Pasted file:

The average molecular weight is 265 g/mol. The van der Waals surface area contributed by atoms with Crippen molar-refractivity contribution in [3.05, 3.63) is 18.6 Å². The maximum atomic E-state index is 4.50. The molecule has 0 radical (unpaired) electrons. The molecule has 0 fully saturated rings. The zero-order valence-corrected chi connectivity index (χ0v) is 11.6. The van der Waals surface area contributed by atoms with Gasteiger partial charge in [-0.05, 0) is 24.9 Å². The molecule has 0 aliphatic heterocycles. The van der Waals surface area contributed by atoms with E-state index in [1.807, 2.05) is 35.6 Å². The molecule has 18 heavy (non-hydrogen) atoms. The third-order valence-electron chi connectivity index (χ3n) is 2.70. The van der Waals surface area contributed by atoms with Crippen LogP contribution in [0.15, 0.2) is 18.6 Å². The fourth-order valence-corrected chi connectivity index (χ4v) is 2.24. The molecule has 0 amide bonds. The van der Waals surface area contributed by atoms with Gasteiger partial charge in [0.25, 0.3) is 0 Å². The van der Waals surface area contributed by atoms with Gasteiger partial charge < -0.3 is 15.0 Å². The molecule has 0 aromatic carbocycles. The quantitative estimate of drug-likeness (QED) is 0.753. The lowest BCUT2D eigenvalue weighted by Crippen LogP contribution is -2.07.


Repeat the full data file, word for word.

The average molecular weight is 265 g/mol. The van der Waals surface area contributed by atoms with Crippen molar-refractivity contribution in [3.05, 3.63) is 18.6 Å². The maximum atomic E-state index is 4.50. The molecule has 0 radical (unpaired) electrons. The molecule has 0 fully saturated rings. The zero-order valence-corrected chi connectivity index (χ0v) is 11.6. The van der Waals surface area contributed by atoms with Gasteiger partial charge in [-0.05, 0) is 24.9 Å². The molecule has 0 aliphatic heterocycles. The van der Waals surface area contributed by atoms with E-state index in [1.807, 2.05) is 35.6 Å². The molecule has 18 heavy (non-hydrogen) atoms. The third-order valence-electron chi connectivity index (χ3n) is 2.70. The van der Waals surface area contributed by atoms with Crippen LogP contribution in [0.15, 0.2) is 18.6 Å². The fourth-order valence-corrected chi connectivity index (χ4v) is 2.24. The molecule has 0 amide bonds. The van der Waals surface area contributed by atoms with Gasteiger partial charge in [0.25, 0.3) is 0 Å². The van der Waals surface area contributed by atoms with Gasteiger partial charge < -0.3 is 15.0 Å². The molecule has 0 aromatic carbocycles. The quantitative estimate of drug-likeness (QED) is 0.753. The lowest BCUT2D eigenvalue weighted by Crippen LogP contribution is -2.07.